BRCA-targeting drugs could treat prostate cancer, leading expert says

November 5, 2014

A pioneering cancer drug set to become the first to be approved specifically for inherited cancers could also be used much more widely to treat prostate cancer, a world-leading expert said today.

Delegates at the UK's leading annual cancer conference heard that olaparib, which last month was recommended for approval for women with ovarian cancer and inherited BRCA mutations, is also showing promise in advanced .

Professor Johann de Bono, leader of a succession of major international prostate cancer trials, told the National Cancer Research Institute (NCRI) Cancer Conference in Liverpool that the PARP inhibitor olaparib could be effective against prostate tumours that harboured particular gene mutations, even where the damaged genes were not inherited.

Professor de Bono, Professor of Experimental Cancer Therapeutics at The Institute of Cancer Research, London, and Honorary Consultant at The Royal Marsden NHS Foundation Trust, said some with advanced, aggressive prostate cancer were having impressive responses to PARP inhibitor treatment.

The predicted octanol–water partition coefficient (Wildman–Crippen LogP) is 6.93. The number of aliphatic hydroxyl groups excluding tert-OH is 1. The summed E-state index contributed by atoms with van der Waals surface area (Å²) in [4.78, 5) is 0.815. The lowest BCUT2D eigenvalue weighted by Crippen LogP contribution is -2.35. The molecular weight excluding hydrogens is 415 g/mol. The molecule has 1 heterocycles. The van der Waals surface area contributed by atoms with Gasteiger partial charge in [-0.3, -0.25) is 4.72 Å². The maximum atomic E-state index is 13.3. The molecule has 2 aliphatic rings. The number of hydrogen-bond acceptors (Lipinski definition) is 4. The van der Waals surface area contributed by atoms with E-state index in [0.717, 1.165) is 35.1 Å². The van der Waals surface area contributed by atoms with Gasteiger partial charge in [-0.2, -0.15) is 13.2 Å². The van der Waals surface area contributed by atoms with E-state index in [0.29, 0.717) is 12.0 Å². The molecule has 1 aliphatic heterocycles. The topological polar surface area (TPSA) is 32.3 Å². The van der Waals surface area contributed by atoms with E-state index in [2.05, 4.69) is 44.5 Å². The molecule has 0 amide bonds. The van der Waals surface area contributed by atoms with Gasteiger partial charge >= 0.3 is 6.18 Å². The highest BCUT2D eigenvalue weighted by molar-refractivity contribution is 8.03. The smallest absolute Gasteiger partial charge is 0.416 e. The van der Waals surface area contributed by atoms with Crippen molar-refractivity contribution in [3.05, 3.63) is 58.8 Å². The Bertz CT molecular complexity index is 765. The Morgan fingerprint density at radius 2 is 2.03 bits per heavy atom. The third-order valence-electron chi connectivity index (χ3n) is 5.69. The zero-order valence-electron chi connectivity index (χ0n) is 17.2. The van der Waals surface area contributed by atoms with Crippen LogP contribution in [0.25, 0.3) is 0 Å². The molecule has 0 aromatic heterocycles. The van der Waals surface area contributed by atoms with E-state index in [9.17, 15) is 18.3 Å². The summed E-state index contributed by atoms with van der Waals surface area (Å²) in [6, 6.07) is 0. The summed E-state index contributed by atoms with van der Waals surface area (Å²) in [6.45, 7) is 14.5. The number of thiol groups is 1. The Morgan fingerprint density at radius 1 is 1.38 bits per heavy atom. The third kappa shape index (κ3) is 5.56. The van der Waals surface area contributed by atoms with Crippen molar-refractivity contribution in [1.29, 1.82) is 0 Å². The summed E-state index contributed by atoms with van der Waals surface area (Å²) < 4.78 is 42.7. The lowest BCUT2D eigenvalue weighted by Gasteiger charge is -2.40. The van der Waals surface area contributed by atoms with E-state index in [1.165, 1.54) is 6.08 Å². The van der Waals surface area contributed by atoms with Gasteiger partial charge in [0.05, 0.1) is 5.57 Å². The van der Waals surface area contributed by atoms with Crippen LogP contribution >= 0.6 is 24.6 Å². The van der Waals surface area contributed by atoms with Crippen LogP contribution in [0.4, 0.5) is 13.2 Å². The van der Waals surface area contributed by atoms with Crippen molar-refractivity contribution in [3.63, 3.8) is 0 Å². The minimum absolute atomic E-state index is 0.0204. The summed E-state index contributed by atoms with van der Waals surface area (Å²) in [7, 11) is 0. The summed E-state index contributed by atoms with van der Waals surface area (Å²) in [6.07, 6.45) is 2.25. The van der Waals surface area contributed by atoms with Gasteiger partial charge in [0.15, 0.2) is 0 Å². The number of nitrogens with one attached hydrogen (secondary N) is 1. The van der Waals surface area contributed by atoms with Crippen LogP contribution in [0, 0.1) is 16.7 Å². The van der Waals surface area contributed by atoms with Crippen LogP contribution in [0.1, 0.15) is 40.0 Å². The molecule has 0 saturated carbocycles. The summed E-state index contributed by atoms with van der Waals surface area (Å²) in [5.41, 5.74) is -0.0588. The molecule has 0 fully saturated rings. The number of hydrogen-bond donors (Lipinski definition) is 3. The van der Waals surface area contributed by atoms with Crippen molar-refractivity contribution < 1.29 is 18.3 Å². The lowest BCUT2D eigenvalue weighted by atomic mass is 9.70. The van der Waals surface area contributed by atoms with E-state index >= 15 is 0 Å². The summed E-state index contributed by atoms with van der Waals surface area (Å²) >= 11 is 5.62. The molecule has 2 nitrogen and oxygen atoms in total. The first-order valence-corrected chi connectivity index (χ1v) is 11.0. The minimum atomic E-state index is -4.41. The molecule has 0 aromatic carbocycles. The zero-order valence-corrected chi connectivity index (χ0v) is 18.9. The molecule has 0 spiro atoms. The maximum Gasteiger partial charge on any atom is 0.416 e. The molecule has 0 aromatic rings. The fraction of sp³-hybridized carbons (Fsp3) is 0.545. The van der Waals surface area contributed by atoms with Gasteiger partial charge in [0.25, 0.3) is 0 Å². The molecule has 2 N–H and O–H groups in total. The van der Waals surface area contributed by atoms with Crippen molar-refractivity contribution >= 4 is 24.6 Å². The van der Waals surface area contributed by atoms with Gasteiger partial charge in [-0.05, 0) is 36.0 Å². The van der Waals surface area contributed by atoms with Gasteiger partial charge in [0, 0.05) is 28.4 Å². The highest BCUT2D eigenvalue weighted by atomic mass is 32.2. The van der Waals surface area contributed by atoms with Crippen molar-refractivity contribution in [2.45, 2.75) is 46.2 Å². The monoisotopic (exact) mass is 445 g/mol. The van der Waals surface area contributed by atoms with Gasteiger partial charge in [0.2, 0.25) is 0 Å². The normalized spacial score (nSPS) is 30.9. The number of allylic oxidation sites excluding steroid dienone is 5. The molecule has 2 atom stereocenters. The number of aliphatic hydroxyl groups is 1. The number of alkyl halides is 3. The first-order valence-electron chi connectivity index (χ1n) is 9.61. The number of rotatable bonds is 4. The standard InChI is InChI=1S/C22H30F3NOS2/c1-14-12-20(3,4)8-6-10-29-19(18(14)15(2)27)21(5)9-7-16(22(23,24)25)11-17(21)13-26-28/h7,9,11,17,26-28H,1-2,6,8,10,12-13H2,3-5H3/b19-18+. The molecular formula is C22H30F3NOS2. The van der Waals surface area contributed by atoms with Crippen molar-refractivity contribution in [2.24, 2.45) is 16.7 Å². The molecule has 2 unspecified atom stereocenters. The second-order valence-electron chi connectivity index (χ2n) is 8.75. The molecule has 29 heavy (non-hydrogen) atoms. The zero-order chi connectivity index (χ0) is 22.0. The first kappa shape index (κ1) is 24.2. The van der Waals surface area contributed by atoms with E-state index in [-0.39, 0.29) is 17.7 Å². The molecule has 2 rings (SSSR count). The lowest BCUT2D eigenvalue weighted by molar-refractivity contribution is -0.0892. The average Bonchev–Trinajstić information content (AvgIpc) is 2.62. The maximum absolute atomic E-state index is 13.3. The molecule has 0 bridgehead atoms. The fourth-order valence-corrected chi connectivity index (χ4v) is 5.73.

Olaparib was recommended for approval by the European Medicines Agency only last month for BRCA-mutated patients with platinum-sensitive, relapsed ovarian cancer – a significant ruling and the first of its type for a drug targeted at an inherited genetic fault. Professor de Bono's team was the first to demonstrate the anti-tumour activity of olaparib in BRCA-mutated patients with ovarian and breast cancers.

But early clinical trials are now also testing olaparib and other PARP inhibitors – which work by exploiting a weakness in cancer cells' DNA repair machinery – in patients with a variety of other advanced cancers. These include patients who have not inherited BRCA mutations, but do carry mutations to DNA repair genes within their tumours.

Professor de Bono said these trials could ultimately expand access to PARP inhibitors to many more patients. He said it was now possible to test for DNA repair mutations in tumours, monitoring patients during the course of treatment to select the patients most likely to respond to treatments like PARP inhibitors based on the genetic profile of their tumour.

The first part of a phase II trial called TO-PARP, led by researchers at The Institute of Cancer Research, London and The Royal Marsden NHS Foundation Trust, has assessed olaparib in advanced prostate cancer.